After the Spanish American wars of independence in the early 19th century, only the islands of Cuba and Puerto Rico remained part of the Spanish Empire in the New World. In the 20th century the Caribbean was again important during World War II, in the decolonization wave after the war, and in the tension between Communist Cuba and the United States. Genocide, slavery, immigration, and rivalry between world powers have given Caribbean history an impact disproportionate to its size.

Inaugural Address of the Auditor with Jeffrey Sachs

Nicaragua | Wikipedia audio article

This is an audio version of the Wikipedia Article:
Nicaragua


00:02:03 1 Etymology
00:03:20 2 History
00:03:28 2.1 Pre-Columbian history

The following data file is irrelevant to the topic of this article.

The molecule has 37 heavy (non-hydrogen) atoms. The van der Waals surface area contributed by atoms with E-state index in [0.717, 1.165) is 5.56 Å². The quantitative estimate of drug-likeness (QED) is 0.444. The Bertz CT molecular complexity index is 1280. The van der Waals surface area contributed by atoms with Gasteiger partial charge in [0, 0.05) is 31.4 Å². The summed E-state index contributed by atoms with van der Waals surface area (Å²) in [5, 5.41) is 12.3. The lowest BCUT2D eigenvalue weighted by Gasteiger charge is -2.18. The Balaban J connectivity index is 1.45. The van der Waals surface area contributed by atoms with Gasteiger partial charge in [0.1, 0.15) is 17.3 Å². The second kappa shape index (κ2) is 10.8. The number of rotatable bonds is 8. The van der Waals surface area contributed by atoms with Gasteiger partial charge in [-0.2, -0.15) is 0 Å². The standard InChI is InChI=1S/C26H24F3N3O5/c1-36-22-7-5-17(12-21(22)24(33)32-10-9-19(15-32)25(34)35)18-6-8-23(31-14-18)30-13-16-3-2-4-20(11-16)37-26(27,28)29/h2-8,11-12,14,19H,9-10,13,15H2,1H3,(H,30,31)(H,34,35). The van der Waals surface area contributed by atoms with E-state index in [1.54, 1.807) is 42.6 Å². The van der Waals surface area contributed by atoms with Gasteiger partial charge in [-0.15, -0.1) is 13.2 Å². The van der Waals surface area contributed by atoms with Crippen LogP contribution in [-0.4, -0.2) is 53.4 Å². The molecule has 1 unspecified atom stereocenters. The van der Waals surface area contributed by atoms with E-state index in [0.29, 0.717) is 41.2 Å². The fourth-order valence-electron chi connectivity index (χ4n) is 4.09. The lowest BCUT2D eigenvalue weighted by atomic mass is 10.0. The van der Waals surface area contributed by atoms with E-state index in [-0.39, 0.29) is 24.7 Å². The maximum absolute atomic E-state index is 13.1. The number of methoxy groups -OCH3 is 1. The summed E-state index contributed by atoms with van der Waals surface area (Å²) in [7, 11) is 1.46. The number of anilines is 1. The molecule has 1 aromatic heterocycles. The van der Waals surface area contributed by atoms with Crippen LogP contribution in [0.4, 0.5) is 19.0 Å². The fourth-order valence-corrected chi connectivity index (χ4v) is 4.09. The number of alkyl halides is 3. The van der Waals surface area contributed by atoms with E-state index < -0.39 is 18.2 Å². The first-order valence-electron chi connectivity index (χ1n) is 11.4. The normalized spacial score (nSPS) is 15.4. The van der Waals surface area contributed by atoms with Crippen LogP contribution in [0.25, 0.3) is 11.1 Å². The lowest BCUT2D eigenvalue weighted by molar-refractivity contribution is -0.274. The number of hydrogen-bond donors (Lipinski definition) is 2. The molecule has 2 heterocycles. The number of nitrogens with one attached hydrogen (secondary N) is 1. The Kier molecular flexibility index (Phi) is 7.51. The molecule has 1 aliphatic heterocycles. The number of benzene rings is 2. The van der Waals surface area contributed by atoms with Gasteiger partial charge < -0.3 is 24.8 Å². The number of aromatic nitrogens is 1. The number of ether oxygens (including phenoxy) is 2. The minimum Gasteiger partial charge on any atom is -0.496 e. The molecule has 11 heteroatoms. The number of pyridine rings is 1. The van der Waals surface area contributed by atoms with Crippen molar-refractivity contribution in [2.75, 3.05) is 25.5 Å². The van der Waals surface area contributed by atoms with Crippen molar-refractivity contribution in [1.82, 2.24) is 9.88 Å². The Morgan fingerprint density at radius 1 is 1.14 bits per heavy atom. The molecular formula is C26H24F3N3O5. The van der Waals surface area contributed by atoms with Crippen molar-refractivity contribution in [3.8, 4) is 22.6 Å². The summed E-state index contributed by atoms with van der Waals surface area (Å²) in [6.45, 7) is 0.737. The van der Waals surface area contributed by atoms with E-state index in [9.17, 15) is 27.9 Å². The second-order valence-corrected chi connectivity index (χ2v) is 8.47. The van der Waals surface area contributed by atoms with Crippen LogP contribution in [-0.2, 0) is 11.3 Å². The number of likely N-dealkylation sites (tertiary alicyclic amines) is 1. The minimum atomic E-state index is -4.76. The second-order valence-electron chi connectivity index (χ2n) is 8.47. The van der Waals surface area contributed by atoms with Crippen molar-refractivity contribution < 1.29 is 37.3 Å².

00:05:08 2.2 Spanish era (1522–1821)
00:08:50 2.3 Independence (1821)
00:11:06 2.4 United States occupation (1909–33)
00:14:18 2.5 Somoza dynasty (1927–1979)
00:17:19 2.6 Nicaraguan Revolution (1960s–1990)
00:22:14 2.7 Post-war (1990–present)
00:27:06 3 Geography and climate
00:28:51 3.1 Pacific lowlands
00:31:28 3.2 North central highlands
00:32:58 3.3 Caribbean lowlands
00:34:49 4 Nature and environment
00:34:58 4.1 Flora and fauna
00:37:02 4.2 Climate change
00:37:39 5 Government
00:38:46 5.1 Foreign relations
00:39:11 5.2 Military
00:40:12 5.3 Law enforcement
00:40:59 5.4 Administrative divisions
00:41:40 6 Economy
00:50:04 6.1 Tourism
00:54:04 7 Demographics
00:56:14 7.1 Ethnic groups
00:58:29 7.2 Languages
01:00:19 7.3 Largest cities
01:00:27 7.4 Religion
01:03:11 7.5 Immigration
01:04:27 7.6 Diaspora
01:05:35 7.7 Healthcare
01:06:28 7.8 Education
01:08:15 7.9 Gender Equality
01:10:48 8 Culture
01:12:00 8.1 Music
01:13:37 8.2 Dance
01:14:26 8.3 Literature
01:16:19 8.4 Cuisine
01:18:16 8.5 Media